The U.S. Indo-Pacific Command said it’s aware of the latest launches, saying in a statement they “highlight the destabilizing impact of the DPRK’s illicit weapons program,” referring to North Korea by its official name.

The purpose of latest launch carries a tactical meaning since eight missiles were fired from four different locations, said Park Won-gon, a North Korea studies professor at Ewha Womans University in Seoul.

“It becomes difficult to detect and defend against multiple missiles when they are fired simultaneously from different locations,” he said. “Pyongyang is trying to portray a message saying that the bolstered deterrence Biden and Yoon agreed to and the latest military drills will not help fight their provocation.”

North Korea last fired off missiles on May 25, just hours after Joe Biden finished his first trip as president to South Korea and Japan. It was one of the biggest provocations that coincided with a US president’s visit to the region and tested Biden’s efforts to strengthen defense ties with the two American allies.

Biden and US allies might not have much leverage in trying to slow down the tests or ratchet up global sanctions to punish Pyongyang for its provocations. The US push to isolate Russia over Vladimir Putin’s war in Ukraine, coupled with increasing animosity toward China, has allowed Kim to strengthen his nuclear deterrent without fear of facing more sanctions at the UN Security Council.

There’s almost no chance Russia or China, which have veto power at the council, would support any measures against North Korea, as they did in 2017 following a series of weapons tests that prompted then-President Donald Trump to warn of “fire and fury.” The two countries in late May vetoed a council resolution drafted by the US to ratchet up sanctions on North Korea for its ballistic missile tests this year.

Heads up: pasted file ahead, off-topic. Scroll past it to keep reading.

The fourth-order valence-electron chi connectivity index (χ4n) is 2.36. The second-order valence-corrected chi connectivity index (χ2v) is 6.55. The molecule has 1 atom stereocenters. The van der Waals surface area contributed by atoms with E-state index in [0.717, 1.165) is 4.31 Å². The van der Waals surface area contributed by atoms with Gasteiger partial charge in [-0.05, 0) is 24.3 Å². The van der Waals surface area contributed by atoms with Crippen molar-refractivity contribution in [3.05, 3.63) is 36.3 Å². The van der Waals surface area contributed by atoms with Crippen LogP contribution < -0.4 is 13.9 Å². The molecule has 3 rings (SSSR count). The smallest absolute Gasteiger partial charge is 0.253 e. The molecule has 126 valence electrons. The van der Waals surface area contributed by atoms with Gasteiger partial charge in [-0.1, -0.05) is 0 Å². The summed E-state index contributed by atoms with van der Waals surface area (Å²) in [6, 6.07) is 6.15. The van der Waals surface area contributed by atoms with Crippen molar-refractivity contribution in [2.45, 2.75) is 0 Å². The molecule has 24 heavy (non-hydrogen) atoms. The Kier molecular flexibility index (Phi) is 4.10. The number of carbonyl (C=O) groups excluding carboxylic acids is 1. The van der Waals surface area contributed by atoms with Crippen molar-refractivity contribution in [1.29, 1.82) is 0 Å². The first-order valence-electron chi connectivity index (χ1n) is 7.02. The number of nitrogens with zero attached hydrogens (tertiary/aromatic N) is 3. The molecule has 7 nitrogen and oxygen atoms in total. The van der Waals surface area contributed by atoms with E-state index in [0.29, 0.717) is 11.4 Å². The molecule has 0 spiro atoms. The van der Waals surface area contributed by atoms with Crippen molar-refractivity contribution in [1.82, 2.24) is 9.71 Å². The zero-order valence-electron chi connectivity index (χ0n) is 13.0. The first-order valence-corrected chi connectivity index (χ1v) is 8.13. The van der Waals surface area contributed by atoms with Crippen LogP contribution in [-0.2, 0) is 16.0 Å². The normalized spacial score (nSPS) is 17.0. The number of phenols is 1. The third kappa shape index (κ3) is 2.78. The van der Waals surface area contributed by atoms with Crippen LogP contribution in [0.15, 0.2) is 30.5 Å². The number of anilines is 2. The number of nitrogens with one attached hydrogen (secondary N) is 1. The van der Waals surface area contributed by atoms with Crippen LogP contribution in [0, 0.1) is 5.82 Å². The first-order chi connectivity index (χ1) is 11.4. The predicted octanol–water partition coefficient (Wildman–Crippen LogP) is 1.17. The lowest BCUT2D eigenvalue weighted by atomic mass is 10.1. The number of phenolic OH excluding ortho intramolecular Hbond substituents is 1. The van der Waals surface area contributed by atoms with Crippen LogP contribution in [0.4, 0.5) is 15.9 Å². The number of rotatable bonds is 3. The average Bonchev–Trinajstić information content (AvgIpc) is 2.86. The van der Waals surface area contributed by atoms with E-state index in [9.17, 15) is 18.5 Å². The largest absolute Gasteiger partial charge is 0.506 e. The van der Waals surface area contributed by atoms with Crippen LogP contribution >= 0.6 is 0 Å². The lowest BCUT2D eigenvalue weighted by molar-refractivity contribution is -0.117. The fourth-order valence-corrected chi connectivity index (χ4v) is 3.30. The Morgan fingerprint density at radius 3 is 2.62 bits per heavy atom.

North Korea may also soon conduct a nuclear test, according to US, South Korean and Japanese government officials in a meeting last week. North Korea is barred from testing ballistic missiles and nuclear devices by United Nations Security Council resolutions.

Kim has also found ways to evade sanctions through cybercrimes and crypto-currency theft. Investigators from the U.S. and United Nations have said his regime has already taken in nearly $3 billion  — or about 10% of its annual economy — through cybercrimes, and is poised to rake in even more.

South Korea said the May 25 test included a suspected intercontinental ballistic missile that reached an altitude of about 540 kilometers and traveled a distance of about 360 kilometers. Weapons experts said North Korea also appeared to have launched a short-range ballistic missile with a maneuverable warhead as well as another rocket that failed soon after lift-off. The ICBM is designed to carry a nuclear warhead capable of reaching the US mainland.

(Updates with details on launch from paragraph two)

–With assistance from Stanley James.

© 2022 Bloomberg L.P.